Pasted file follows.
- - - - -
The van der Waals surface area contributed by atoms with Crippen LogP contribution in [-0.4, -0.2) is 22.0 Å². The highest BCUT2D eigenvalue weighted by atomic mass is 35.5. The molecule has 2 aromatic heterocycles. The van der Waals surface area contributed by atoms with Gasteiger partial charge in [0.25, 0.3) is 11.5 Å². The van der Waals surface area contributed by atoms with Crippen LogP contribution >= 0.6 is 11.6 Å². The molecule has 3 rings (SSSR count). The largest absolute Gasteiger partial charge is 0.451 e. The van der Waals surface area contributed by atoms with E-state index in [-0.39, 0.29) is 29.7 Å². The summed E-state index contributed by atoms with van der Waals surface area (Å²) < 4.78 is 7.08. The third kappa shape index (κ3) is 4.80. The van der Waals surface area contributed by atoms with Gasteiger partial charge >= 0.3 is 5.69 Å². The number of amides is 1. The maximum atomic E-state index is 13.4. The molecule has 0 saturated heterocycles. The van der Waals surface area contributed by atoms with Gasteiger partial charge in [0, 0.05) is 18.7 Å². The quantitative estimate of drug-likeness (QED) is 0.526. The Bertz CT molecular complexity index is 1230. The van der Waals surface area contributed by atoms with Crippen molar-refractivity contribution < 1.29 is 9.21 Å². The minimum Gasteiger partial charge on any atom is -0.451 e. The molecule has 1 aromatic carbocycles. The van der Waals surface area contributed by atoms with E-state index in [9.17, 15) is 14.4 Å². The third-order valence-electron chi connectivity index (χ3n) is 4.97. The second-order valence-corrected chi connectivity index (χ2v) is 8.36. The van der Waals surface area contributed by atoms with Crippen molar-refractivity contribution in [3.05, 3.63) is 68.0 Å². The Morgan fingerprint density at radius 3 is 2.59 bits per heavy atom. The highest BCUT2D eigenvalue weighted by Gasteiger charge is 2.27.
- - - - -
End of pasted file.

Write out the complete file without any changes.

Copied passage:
The van der Waals surface area contributed by atoms with Crippen LogP contribution in [-0.4, -0.2) is 22.0 Å². The highest BCUT2D eigenvalue weighted by atomic mass is 35.5. The molecule has 2 aromatic heterocycles. The van der Waals surface area contributed by atoms with Gasteiger partial charge in [0.25, 0.3) is 11.5 Å². The van der Waals surface area contributed by atoms with Crippen LogP contribution >= 0.6 is 11.6 Å². The molecule has 3 rings (SSSR count). The largest absolute Gasteiger partial charge is 0.451 e. The van der Waals surface area contributed by atoms with E-state index in [-0.39, 0.29) is 29.7 Å². The summed E-state index contributed by atoms with van der Waals surface area (Å²) < 4.78 is 7.08. The third kappa shape index (κ3) is 4.80. The van der Waals surface area contributed by atoms with Gasteiger partial charge >= 0.3 is 5.69 Å². The number of amides is 1. The maximum atomic E-state index is 13.4. The molecule has 0 saturated heterocycles. The van der Waals surface area contributed by atoms with Gasteiger partial charge in [0, 0.05) is 18.7 Å². The quantitative estimate of drug-likeness (QED) is 0.526. The Bertz CT molecular complexity index is 1230. The van der Waals surface area contributed by atoms with Crippen molar-refractivity contribution < 1.29 is 9.21 Å². The minimum Gasteiger partial charge on any atom is -0.451 e. The molecule has 1 aromatic carbocycles. The van der Waals surface area contributed by atoms with E-state index in [9.17, 15) is 14.4 Å². The third-order valence-electron chi connectivity index (χ3n) is 4.97. The second-order valence-corrected chi connectivity index (χ2v) is 8.36. The van der Waals surface area contributed by atoms with Crippen molar-refractivity contribution in [3.05, 3.63) is 68.0 Å². The Morgan fingerprint density at radius 3 is 2.59 bits per heavy atom. The highest BCUT2D eigenvalue weighted by Gasteiger charge is 2.27.